The medium bundle (featured in this review) will include the same accessories, with an additional Quick Keys Remote Controller for useful shortcuts without using the computer’s keyboard. The bundle also comes with 1 more standard nib in exchange for one less felt nib.

The pen is the biggest highlight

Pen Case
Pen Case

Both the Thin Pen and the 3-Button Pen (the broader of the two) included in the package are battery-free pens, eliminating the need to recharge or replace the battery. The buttons found on both pens (Thin Pen comes with 2 buttons) can be easily customisable to any shortcut or feature. The undo feature is also rather useful, without having to constantly press Ctrl (or Cmd on Mac) + Z on the keyboard.

The matte finish and rigid build provides a comfortable grip when using either pens, and the 3-Button pen provides an enhanced rubberised grip.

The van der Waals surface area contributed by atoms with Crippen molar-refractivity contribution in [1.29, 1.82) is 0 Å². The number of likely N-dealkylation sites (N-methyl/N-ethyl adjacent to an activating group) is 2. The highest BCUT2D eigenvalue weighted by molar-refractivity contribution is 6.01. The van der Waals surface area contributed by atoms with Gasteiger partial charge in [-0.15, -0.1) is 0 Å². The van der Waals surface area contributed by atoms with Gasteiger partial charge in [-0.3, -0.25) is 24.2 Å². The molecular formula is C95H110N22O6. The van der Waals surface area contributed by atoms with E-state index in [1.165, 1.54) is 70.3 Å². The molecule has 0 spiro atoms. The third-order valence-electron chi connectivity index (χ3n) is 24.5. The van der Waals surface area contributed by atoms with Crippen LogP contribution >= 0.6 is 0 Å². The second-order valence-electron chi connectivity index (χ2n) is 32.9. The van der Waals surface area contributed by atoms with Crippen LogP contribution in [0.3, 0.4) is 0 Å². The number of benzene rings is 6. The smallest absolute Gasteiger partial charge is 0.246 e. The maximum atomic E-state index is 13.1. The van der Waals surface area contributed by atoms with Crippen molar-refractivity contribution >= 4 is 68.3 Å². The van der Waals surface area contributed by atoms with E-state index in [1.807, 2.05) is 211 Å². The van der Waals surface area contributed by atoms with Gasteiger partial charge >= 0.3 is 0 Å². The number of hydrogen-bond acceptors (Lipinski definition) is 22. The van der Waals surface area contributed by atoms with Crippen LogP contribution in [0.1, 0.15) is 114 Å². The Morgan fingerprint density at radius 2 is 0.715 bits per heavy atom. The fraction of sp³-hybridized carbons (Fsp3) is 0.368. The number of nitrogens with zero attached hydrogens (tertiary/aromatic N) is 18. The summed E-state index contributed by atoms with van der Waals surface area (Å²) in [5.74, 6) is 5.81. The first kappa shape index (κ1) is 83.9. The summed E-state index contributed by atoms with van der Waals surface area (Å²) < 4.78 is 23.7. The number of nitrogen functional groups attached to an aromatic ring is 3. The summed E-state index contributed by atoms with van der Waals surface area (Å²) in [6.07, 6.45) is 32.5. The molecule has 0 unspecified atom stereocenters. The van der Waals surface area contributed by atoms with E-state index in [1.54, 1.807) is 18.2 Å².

The provided nibs are all of the same size, which can be easily replaced. During use, the white nib (felt tip) presented a “powdery” feel which resembles writing/drawing with a charcoal stick and chalk while the black (standard) tip presented a rubbery feel.

Varying amounts and levels of control

Settings for Tablet Buttons
Settings for Tablet Buttons

The 3 buttons found on the tablet can be used for many purposes, such as adjusting the pressure and Switch Display. We found the Switch Display feature useful to switch between monitors, without having to touch the keyboard or mouse.